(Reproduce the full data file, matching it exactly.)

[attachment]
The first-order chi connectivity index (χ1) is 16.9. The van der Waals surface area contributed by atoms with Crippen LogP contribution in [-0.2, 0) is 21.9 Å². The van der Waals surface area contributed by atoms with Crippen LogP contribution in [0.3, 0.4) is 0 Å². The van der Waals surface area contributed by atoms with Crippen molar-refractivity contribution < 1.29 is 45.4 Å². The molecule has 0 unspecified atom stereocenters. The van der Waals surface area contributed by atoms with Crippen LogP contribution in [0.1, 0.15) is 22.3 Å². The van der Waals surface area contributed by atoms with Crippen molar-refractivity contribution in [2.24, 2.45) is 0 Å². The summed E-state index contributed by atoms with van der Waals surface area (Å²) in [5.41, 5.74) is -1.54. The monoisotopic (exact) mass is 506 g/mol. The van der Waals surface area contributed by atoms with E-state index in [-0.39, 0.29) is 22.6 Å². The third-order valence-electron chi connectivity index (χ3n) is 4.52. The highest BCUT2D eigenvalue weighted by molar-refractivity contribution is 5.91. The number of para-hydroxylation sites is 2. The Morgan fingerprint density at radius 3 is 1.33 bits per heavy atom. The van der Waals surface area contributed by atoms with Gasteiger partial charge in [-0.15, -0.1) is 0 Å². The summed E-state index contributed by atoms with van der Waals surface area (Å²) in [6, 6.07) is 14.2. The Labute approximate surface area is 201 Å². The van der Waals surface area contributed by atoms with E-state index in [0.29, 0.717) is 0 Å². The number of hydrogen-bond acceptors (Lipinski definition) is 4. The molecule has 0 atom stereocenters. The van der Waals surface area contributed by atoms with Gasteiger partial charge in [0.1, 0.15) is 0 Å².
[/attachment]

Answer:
The first-order chi connectivity index (χ1) is 16.9. The van der Waals surface area contributed by atoms with Crippen LogP contribution in [-0.2, 0) is 21.9 Å². The van der Waals surface area contributed by atoms with Crippen LogP contribution in [0.3, 0.4) is 0 Å². The van der Waals surface area contributed by atoms with Crippen molar-refractivity contribution < 1.29 is 45.4 Å². The molecule has 0 unspecified atom stereocenters. The van der Waals surface area contributed by atoms with Crippen LogP contribution in [0.1, 0.15) is 22.3 Å². The van der Waals surface area contributed by atoms with Crippen molar-refractivity contribution in [2.24, 2.45) is 0 Å². The summed E-state index contributed by atoms with van der Waals surface area (Å²) in [5.41, 5.74) is -1.54. The monoisotopic (exact) mass is 506 g/mol. The van der Waals surface area contributed by atoms with E-state index in [-0.39, 0.29) is 22.6 Å². The third-order valence-electron chi connectivity index (χ3n) is 4.52. The highest BCUT2D eigenvalue weighted by molar-refractivity contribution is 5.91. The number of para-hydroxylation sites is 2. The Morgan fingerprint density at radius 3 is 1.33 bits per heavy atom. The van der Waals surface area contributed by atoms with Gasteiger partial charge in [-0.15, -0.1) is 0 Å². The summed E-state index contributed by atoms with van der Waals surface area (Å²) in [6, 6.07) is 14.2. The Labute approximate surface area is 201 Å². The van der Waals surface area contributed by atoms with E-state index in [0.29, 0.717) is 0 Å². The number of hydrogen-bond acceptors (Lipinski definition) is 4. The molecule has 0 atom stereocenters. The van der Waals surface area contributed by atoms with Gasteiger partial charge in [0.1, 0.15) is 0 Å².